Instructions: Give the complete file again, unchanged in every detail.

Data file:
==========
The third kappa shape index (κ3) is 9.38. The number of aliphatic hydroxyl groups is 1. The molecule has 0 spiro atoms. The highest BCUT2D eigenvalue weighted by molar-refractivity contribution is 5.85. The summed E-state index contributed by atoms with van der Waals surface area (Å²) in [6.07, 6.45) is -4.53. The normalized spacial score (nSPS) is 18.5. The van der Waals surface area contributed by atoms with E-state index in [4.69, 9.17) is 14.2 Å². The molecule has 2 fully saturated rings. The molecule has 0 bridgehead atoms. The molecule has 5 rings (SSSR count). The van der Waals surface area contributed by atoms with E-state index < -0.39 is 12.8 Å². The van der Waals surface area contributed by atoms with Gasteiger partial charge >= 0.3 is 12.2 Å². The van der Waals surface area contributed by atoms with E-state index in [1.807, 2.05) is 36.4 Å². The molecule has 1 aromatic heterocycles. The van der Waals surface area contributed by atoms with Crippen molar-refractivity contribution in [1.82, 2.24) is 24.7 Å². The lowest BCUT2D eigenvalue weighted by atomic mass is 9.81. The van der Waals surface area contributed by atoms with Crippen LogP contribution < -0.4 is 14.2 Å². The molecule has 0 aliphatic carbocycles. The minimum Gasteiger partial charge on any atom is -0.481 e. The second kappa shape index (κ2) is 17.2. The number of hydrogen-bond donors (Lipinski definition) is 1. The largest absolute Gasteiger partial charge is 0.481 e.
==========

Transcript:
The third kappa shape index (κ3) is 9.38. The number of aliphatic hydroxyl groups is 1. The molecule has 0 spiro atoms. The highest BCUT2D eigenvalue weighted by molar-refractivity contribution is 5.85. The summed E-state index contributed by atoms with van der Waals surface area (Å²) in [6.07, 6.45) is -4.53. The normalized spacial score (nSPS) is 18.5. The van der Waals surface area contributed by atoms with E-state index in [4.69, 9.17) is 14.2 Å². The molecule has 2 fully saturated rings. The molecule has 0 bridgehead atoms. The molecule has 5 rings (SSSR count). The van der Waals surface area contributed by atoms with E-state index < -0.39 is 12.8 Å². The van der Waals surface area contributed by atoms with Gasteiger partial charge >= 0.3 is 12.2 Å². The van der Waals surface area contributed by atoms with E-state index in [1.807, 2.05) is 36.4 Å². The molecule has 1 aromatic heterocycles. The van der Waals surface area contributed by atoms with Crippen molar-refractivity contribution in [1.82, 2.24) is 24.7 Å². The lowest BCUT2D eigenvalue weighted by atomic mass is 9.81. The van der Waals surface area contributed by atoms with Crippen LogP contribution < -0.4 is 14.2 Å². The molecule has 0 aliphatic carbocycles. The minimum Gasteiger partial charge on any atom is -0.481 e. The second kappa shape index (κ2) is 17.2. The number of hydrogen-bond donors (Lipinski definition) is 1. The largest absolute Gasteiger partial charge is 0.481 e.